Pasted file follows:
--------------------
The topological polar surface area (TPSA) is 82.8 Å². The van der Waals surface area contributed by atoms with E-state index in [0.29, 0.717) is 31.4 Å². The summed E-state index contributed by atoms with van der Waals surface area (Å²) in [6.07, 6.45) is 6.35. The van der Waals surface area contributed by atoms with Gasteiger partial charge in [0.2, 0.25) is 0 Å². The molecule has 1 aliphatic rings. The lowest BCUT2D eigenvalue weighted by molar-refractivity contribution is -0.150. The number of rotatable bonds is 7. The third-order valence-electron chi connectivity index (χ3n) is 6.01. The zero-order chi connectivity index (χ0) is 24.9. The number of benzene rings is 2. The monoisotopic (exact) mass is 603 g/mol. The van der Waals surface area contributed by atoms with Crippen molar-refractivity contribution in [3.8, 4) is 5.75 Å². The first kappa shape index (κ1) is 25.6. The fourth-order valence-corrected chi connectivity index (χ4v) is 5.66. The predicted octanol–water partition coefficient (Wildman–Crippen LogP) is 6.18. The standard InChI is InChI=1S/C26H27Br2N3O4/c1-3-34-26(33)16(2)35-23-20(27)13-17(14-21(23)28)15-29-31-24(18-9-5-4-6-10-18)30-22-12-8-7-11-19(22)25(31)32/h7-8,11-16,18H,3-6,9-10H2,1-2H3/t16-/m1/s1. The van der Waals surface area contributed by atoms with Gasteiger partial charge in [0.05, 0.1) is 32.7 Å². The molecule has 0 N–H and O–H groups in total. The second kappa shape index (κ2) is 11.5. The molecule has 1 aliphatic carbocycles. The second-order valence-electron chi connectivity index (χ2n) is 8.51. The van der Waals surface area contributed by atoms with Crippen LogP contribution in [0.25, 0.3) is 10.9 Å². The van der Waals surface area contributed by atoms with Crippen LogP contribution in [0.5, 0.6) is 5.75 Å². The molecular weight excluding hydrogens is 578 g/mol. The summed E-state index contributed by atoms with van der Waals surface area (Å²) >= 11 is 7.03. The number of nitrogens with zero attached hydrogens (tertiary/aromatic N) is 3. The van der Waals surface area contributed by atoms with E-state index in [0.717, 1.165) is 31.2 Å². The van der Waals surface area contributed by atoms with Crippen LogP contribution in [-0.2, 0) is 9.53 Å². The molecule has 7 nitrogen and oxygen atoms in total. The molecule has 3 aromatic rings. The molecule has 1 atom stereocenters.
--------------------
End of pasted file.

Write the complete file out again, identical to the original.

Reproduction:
The topological polar surface area (TPSA) is 82.8 Å². The van der Waals surface area contributed by atoms with E-state index in [0.29, 0.717) is 31.4 Å². The summed E-state index contributed by atoms with van der Waals surface area (Å²) in [6.07, 6.45) is 6.35. The van der Waals surface area contributed by atoms with Gasteiger partial charge in [0.2, 0.25) is 0 Å². The molecule has 1 aliphatic rings. The lowest BCUT2D eigenvalue weighted by molar-refractivity contribution is -0.150. The number of rotatable bonds is 7. The third-order valence-electron chi connectivity index (χ3n) is 6.01. The zero-order chi connectivity index (χ0) is 24.9. The number of benzene rings is 2. The monoisotopic (exact) mass is 603 g/mol. The van der Waals surface area contributed by atoms with Crippen molar-refractivity contribution in [3.8, 4) is 5.75 Å². The first kappa shape index (κ1) is 25.6. The fourth-order valence-corrected chi connectivity index (χ4v) is 5.66. The predicted octanol–water partition coefficient (Wildman–Crippen LogP) is 6.18. The standard InChI is InChI=1S/C26H27Br2N3O4/c1-3-34-26(33)16(2)35-23-20(27)13-17(14-21(23)28)15-29-31-24(18-9-5-4-6-10-18)30-22-12-8-7-11-19(22)25(31)32/h7-8,11-16,18H,3-6,9-10H2,1-2H3/t16-/m1/s1. The van der Waals surface area contributed by atoms with Gasteiger partial charge in [0.05, 0.1) is 32.7 Å². The molecule has 0 N–H and O–H groups in total. The second kappa shape index (κ2) is 11.5. The molecule has 1 aliphatic carbocycles. The second-order valence-electron chi connectivity index (χ2n) is 8.51. The van der Waals surface area contributed by atoms with Crippen LogP contribution in [0.25, 0.3) is 10.9 Å². The van der Waals surface area contributed by atoms with Crippen LogP contribution in [0.5, 0.6) is 5.75 Å². The molecular weight excluding hydrogens is 578 g/mol. The summed E-state index contributed by atoms with van der Waals surface area (Å²) >= 11 is 7.03. The number of nitrogens with zero attached hydrogens (tertiary/aromatic N) is 3. The van der Waals surface area contributed by atoms with E-state index in [0.717, 1.165) is 31.2 Å². The van der Waals surface area contributed by atoms with Crippen LogP contribution in [-0.2, 0) is 9.53 Å². The molecule has 7 nitrogen and oxygen atoms in total. The molecule has 3 aromatic rings. The molecule has 1 atom stereocenters.